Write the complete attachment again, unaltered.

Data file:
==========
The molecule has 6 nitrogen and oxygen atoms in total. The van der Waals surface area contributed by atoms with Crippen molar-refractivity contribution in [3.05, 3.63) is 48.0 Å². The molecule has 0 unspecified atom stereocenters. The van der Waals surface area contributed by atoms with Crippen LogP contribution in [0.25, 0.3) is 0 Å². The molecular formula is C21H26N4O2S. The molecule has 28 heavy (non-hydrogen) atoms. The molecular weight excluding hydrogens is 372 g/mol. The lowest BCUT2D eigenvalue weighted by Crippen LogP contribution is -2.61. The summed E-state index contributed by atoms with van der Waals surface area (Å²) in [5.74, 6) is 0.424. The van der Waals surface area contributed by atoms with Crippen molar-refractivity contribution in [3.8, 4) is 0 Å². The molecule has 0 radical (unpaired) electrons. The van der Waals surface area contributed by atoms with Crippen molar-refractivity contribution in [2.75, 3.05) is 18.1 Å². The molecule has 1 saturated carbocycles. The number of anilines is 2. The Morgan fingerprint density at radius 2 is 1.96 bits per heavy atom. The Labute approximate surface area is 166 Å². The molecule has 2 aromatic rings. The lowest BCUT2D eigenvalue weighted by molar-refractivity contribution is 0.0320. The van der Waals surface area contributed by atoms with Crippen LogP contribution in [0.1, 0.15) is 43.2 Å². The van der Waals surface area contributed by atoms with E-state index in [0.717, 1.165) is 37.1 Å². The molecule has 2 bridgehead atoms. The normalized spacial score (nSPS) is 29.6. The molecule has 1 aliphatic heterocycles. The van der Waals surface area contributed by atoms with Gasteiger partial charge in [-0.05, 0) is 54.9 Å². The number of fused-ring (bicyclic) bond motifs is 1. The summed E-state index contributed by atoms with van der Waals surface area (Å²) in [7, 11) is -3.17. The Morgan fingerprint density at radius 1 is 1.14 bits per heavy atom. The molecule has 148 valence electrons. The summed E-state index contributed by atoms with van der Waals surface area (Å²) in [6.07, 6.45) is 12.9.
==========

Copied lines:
The molecule has 6 nitrogen and oxygen atoms in total. The van der Waals surface area contributed by atoms with Crippen molar-refractivity contribution in [3.05, 3.63) is 48.0 Å². The molecule has 0 unspecified atom stereocenters. The van der Waals surface area contributed by atoms with Crippen LogP contribution in [0.25, 0.3) is 0 Å². The molecular formula is C21H26N4O2S. The molecule has 28 heavy (non-hydrogen) atoms. The molecular weight excluding hydrogens is 372 g/mol. The lowest BCUT2D eigenvalue weighted by Crippen LogP contribution is -2.61. The summed E-state index contributed by atoms with van der Waals surface area (Å²) in [5.74, 6) is 0.424. The van der Waals surface area contributed by atoms with Crippen molar-refractivity contribution in [3.8, 4) is 0 Å². The molecule has 0 radical (unpaired) electrons. The van der Waals surface area contributed by atoms with Crippen molar-refractivity contribution in [2.75, 3.05) is 18.1 Å². The molecule has 1 saturated carbocycles. The number of anilines is 2. The Morgan fingerprint density at radius 2 is 1.96 bits per heavy atom. The Labute approximate surface area is 166 Å². The molecule has 2 aromatic rings. The lowest BCUT2D eigenvalue weighted by molar-refractivity contribution is 0.0320. The van der Waals surface area contributed by atoms with Crippen LogP contribution in [0.1, 0.15) is 43.2 Å². The van der Waals surface area contributed by atoms with E-state index in [0.717, 1.165) is 37.1 Å². The molecule has 2 bridgehead atoms. The normalized spacial score (nSPS) is 29.6. The molecule has 1 aliphatic heterocycles. The van der Waals surface area contributed by atoms with Gasteiger partial charge in [-0.05, 0) is 54.9 Å². The number of fused-ring (bicyclic) bond motifs is 1. The summed E-state index contributed by atoms with van der Waals surface area (Å²) in [7, 11) is -3.17. The Morgan fingerprint density at radius 1 is 1.14 bits per heavy atom. The molecule has 148 valence electrons. The summed E-state index contributed by atoms with van der Waals surface area (Å²) in [6.07, 6.45) is 12.9.